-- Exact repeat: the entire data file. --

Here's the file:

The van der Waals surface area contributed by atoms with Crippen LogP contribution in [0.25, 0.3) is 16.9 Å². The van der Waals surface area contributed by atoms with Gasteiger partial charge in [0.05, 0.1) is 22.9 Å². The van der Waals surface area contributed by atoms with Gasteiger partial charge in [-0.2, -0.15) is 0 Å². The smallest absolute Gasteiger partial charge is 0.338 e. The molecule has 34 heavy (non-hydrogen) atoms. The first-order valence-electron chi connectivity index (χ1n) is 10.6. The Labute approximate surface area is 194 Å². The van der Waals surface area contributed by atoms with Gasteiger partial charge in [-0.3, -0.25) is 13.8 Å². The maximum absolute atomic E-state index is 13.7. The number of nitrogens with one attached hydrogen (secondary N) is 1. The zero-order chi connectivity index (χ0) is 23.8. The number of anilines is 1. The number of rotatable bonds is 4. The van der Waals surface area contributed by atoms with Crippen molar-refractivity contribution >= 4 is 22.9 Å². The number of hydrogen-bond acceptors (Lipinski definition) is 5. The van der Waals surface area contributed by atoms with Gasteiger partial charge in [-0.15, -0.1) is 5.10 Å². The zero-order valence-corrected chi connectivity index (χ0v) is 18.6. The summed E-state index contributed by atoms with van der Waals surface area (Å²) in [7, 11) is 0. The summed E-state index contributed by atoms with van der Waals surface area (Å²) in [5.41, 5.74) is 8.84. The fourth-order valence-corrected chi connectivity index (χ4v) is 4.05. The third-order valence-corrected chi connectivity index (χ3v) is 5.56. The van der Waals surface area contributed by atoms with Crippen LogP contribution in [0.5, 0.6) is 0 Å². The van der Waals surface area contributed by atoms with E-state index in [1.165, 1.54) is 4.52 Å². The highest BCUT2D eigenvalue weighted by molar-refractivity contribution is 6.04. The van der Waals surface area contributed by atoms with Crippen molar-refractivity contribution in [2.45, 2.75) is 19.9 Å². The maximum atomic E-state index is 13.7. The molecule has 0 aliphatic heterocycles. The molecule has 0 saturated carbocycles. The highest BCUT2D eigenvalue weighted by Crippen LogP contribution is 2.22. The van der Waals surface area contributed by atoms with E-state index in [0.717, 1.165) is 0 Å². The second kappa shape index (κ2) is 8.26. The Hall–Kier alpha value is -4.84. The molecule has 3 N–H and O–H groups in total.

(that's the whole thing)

The van der Waals surface area contributed by atoms with Crippen LogP contribution in [0.25, 0.3) is 16.9 Å². The van der Waals surface area contributed by atoms with Gasteiger partial charge in [0.05, 0.1) is 22.9 Å². The van der Waals surface area contributed by atoms with Gasteiger partial charge in [-0.2, -0.15) is 0 Å². The smallest absolute Gasteiger partial charge is 0.338 e. The molecule has 34 heavy (non-hydrogen) atoms. The first-order valence-electron chi connectivity index (χ1n) is 10.6. The Labute approximate surface area is 194 Å². The van der Waals surface area contributed by atoms with Gasteiger partial charge in [-0.3, -0.25) is 13.8 Å². The maximum absolute atomic E-state index is 13.7. The number of nitrogens with one attached hydrogen (secondary N) is 1. The zero-order chi connectivity index (χ0) is 23.8. The number of anilines is 1. The number of rotatable bonds is 4. The van der Waals surface area contributed by atoms with Crippen molar-refractivity contribution >= 4 is 22.9 Å². The number of hydrogen-bond acceptors (Lipinski definition) is 5. The van der Waals surface area contributed by atoms with Gasteiger partial charge in [-0.15, -0.1) is 5.10 Å². The zero-order valence-corrected chi connectivity index (χ0v) is 18.6. The summed E-state index contributed by atoms with van der Waals surface area (Å²) in [7, 11) is 0. The summed E-state index contributed by atoms with van der Waals surface area (Å²) in [5.41, 5.74) is 8.84. The fourth-order valence-corrected chi connectivity index (χ4v) is 4.05. The third-order valence-corrected chi connectivity index (χ3v) is 5.56. The van der Waals surface area contributed by atoms with Crippen LogP contribution in [0.5, 0.6) is 0 Å². The van der Waals surface area contributed by atoms with E-state index in [1.165, 1.54) is 4.52 Å². The highest BCUT2D eigenvalue weighted by molar-refractivity contribution is 6.04. The van der Waals surface area contributed by atoms with Crippen molar-refractivity contribution in [2.45, 2.75) is 19.9 Å². The maximum atomic E-state index is 13.7. The molecule has 0 aliphatic heterocycles. The molecule has 0 saturated carbocycles. The highest BCUT2D eigenvalue weighted by Crippen LogP contribution is 2.22. The van der Waals surface area contributed by atoms with E-state index in [0.717, 1.165) is 0 Å². The second kappa shape index (κ2) is 8.26. The Hall–Kier alpha value is -4.84. The molecule has 3 N–H and O–H groups in total.